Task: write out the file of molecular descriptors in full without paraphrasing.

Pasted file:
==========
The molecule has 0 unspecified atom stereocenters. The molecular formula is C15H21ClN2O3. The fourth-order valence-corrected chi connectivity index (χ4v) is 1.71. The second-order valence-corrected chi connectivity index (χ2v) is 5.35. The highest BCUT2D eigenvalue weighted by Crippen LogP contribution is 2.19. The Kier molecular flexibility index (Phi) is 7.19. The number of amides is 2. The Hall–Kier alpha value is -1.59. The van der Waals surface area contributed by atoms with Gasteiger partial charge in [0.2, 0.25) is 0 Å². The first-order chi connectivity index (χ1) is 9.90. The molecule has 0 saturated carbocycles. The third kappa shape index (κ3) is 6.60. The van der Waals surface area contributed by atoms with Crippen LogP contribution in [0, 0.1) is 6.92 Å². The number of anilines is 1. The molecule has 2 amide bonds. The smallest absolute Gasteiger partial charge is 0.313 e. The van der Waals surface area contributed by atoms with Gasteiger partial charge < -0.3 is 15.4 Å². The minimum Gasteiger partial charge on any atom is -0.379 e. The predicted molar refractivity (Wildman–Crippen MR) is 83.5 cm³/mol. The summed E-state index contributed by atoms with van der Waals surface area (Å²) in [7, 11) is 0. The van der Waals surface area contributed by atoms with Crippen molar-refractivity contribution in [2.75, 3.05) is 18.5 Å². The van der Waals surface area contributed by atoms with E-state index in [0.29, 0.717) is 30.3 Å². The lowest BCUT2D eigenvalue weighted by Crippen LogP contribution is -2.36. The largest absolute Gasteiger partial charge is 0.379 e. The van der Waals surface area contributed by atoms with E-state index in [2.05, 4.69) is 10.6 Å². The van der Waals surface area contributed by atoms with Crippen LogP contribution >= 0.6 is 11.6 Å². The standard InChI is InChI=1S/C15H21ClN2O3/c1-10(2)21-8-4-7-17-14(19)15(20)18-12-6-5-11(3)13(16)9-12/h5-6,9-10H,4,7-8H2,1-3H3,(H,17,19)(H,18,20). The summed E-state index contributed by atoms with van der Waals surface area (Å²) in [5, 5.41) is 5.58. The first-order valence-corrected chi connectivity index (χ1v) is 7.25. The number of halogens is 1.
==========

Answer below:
The molecule has 0 unspecified atom stereocenters. The molecular formula is C15H21ClN2O3. The fourth-order valence-corrected chi connectivity index (χ4v) is 1.71. The second-order valence-corrected chi connectivity index (χ2v) is 5.35. The highest BCUT2D eigenvalue weighted by Crippen LogP contribution is 2.19. The Kier molecular flexibility index (Phi) is 7.19. The number of amides is 2. The Hall–Kier alpha value is -1.59. The van der Waals surface area contributed by atoms with Gasteiger partial charge in [0.2, 0.25) is 0 Å². The first-order chi connectivity index (χ1) is 9.90. The molecule has 0 saturated carbocycles. The third kappa shape index (κ3) is 6.60. The van der Waals surface area contributed by atoms with Crippen LogP contribution in [0, 0.1) is 6.92 Å². The number of anilines is 1. The molecule has 2 amide bonds. The smallest absolute Gasteiger partial charge is 0.313 e. The van der Waals surface area contributed by atoms with Gasteiger partial charge < -0.3 is 15.4 Å². The minimum Gasteiger partial charge on any atom is -0.379 e. The predicted molar refractivity (Wildman–Crippen MR) is 83.5 cm³/mol. The summed E-state index contributed by atoms with van der Waals surface area (Å²) in [7, 11) is 0. The van der Waals surface area contributed by atoms with Crippen molar-refractivity contribution in [2.75, 3.05) is 18.5 Å². The van der Waals surface area contributed by atoms with E-state index in [0.29, 0.717) is 30.3 Å². The lowest BCUT2D eigenvalue weighted by Crippen LogP contribution is -2.36. The largest absolute Gasteiger partial charge is 0.379 e. The van der Waals surface area contributed by atoms with E-state index in [2.05, 4.69) is 10.6 Å². The van der Waals surface area contributed by atoms with Crippen LogP contribution >= 0.6 is 11.6 Å². The standard InChI is InChI=1S/C15H21ClN2O3/c1-10(2)21-8-4-7-17-14(19)15(20)18-12-6-5-11(3)13(16)9-12/h5-6,9-10H,4,7-8H2,1-3H3,(H,17,19)(H,18,20). The summed E-state index contributed by atoms with van der Waals surface area (Å²) in [5, 5.41) is 5.58. The first-order valence-corrected chi connectivity index (χ1v) is 7.25. The number of halogens is 1.